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newsletter/201708fiu-seagrass.jpgAugust 7, 2017 (Source: FIU) - Scientists are zeroing in on the seagrass meadows that could help slow down climate change. Seagrass meadows are great absorbers of carbon dioxide from the air. But the algae, animals, corals and plants that live among them release large amounts of carbon dioxide, according to newly released research. The scientists are now identifying seagrass locations with fewer emitters to target for conservation. Scientists at Florida International University examined seagrass meadows in Florida Bay, some of the largest on Earth, where waters are warm and plant and animal abundance is high. They compared these ecosystems to those in southeastern Brazil where meadows are smaller, waters are cooler, and plant and animal abundance is lower. They found that although Florida Bay’s seagrasses act as carbon sinks, the organisms living among them offset the benefits of seagrass carbon storage by releasing carbon dioxide. FIU researchers take samples of deep sediments in Florida Bay.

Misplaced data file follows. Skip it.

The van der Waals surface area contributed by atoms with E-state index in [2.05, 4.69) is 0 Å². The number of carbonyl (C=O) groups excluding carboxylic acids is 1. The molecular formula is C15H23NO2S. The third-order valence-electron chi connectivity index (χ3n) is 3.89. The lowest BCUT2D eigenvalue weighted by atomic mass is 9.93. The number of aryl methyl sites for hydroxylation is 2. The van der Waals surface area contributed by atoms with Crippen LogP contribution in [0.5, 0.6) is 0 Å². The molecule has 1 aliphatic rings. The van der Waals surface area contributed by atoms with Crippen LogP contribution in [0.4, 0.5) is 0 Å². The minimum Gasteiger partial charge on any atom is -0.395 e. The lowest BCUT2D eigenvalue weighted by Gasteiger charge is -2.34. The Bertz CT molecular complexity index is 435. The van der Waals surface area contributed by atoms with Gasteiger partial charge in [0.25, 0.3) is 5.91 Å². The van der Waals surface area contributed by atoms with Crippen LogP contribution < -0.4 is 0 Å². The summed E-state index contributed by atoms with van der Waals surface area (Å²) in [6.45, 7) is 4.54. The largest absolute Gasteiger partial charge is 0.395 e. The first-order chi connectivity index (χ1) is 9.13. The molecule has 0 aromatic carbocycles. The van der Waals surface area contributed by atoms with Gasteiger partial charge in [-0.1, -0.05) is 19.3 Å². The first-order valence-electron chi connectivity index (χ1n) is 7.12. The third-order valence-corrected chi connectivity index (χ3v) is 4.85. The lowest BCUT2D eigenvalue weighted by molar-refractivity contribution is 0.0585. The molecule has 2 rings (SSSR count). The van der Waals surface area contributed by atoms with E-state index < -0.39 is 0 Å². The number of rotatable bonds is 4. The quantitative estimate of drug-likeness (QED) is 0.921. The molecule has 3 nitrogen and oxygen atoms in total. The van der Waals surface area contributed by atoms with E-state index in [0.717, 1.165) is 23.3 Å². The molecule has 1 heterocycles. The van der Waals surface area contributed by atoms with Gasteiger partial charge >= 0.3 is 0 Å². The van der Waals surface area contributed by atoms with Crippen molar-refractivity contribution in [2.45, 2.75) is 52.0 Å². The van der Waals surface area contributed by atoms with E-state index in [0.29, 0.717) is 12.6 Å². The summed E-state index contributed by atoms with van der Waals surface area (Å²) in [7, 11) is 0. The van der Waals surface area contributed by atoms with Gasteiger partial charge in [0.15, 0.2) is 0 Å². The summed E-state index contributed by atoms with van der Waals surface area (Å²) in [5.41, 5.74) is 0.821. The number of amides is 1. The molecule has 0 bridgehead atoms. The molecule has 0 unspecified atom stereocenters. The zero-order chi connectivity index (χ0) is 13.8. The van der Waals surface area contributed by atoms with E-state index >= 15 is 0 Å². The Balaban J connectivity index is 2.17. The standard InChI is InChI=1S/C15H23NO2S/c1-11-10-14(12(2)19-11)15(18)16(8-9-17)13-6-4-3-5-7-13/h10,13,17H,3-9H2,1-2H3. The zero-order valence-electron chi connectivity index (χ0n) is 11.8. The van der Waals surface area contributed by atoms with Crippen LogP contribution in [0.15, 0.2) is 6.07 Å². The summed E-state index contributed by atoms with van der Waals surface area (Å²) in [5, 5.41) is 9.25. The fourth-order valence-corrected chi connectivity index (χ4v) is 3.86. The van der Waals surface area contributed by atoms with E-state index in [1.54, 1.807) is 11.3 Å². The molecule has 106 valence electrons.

“In seagrass meadows, these two processes happen simultaneously and have opposite effects on carbon sequestration,” said Jason Howard, researcher in FIU’s Marine Education Research Initiative and lead author of the study. “If we want to mitigate the most carbon dioxide emissions, we need to understand these competing processes and choose conservation sites accordingly.”

FIU News Release

Limnology and Oceanography Article